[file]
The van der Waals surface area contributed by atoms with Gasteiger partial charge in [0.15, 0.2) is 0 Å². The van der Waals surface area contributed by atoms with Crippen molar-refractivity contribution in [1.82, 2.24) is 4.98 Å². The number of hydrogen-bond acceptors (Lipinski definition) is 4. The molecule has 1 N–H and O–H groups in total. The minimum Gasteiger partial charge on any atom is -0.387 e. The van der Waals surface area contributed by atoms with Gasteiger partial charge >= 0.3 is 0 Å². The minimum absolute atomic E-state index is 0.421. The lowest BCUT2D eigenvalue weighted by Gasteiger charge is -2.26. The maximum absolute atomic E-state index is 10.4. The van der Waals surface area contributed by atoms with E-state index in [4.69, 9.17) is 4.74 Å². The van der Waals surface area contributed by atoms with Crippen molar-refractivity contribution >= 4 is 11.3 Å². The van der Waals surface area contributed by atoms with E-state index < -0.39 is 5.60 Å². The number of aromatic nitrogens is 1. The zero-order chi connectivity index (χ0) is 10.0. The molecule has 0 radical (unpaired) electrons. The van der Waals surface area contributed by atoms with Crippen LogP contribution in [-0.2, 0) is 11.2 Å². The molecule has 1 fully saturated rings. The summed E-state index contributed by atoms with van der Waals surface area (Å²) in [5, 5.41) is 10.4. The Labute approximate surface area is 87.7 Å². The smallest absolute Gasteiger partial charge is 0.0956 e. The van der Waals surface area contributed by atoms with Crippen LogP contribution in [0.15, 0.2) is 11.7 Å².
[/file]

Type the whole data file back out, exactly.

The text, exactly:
The van der Waals surface area contributed by atoms with Gasteiger partial charge in [0.15, 0.2) is 0 Å². The van der Waals surface area contributed by atoms with Crippen molar-refractivity contribution in [1.82, 2.24) is 4.98 Å². The number of hydrogen-bond acceptors (Lipinski definition) is 4. The molecule has 1 N–H and O–H groups in total. The minimum Gasteiger partial charge on any atom is -0.387 e. The van der Waals surface area contributed by atoms with Gasteiger partial charge >= 0.3 is 0 Å². The minimum absolute atomic E-state index is 0.421. The lowest BCUT2D eigenvalue weighted by Gasteiger charge is -2.26. The maximum absolute atomic E-state index is 10.4. The van der Waals surface area contributed by atoms with E-state index in [4.69, 9.17) is 4.74 Å². The van der Waals surface area contributed by atoms with Crippen molar-refractivity contribution >= 4 is 11.3 Å². The van der Waals surface area contributed by atoms with E-state index < -0.39 is 5.60 Å². The number of aromatic nitrogens is 1. The zero-order chi connectivity index (χ0) is 10.0. The molecule has 0 radical (unpaired) electrons. The van der Waals surface area contributed by atoms with Crippen LogP contribution in [-0.2, 0) is 11.2 Å². The molecule has 1 fully saturated rings. The summed E-state index contributed by atoms with van der Waals surface area (Å²) in [5, 5.41) is 10.4. The Labute approximate surface area is 87.7 Å². The smallest absolute Gasteiger partial charge is 0.0956 e. The van der Waals surface area contributed by atoms with Crippen LogP contribution in [0.15, 0.2) is 11.7 Å².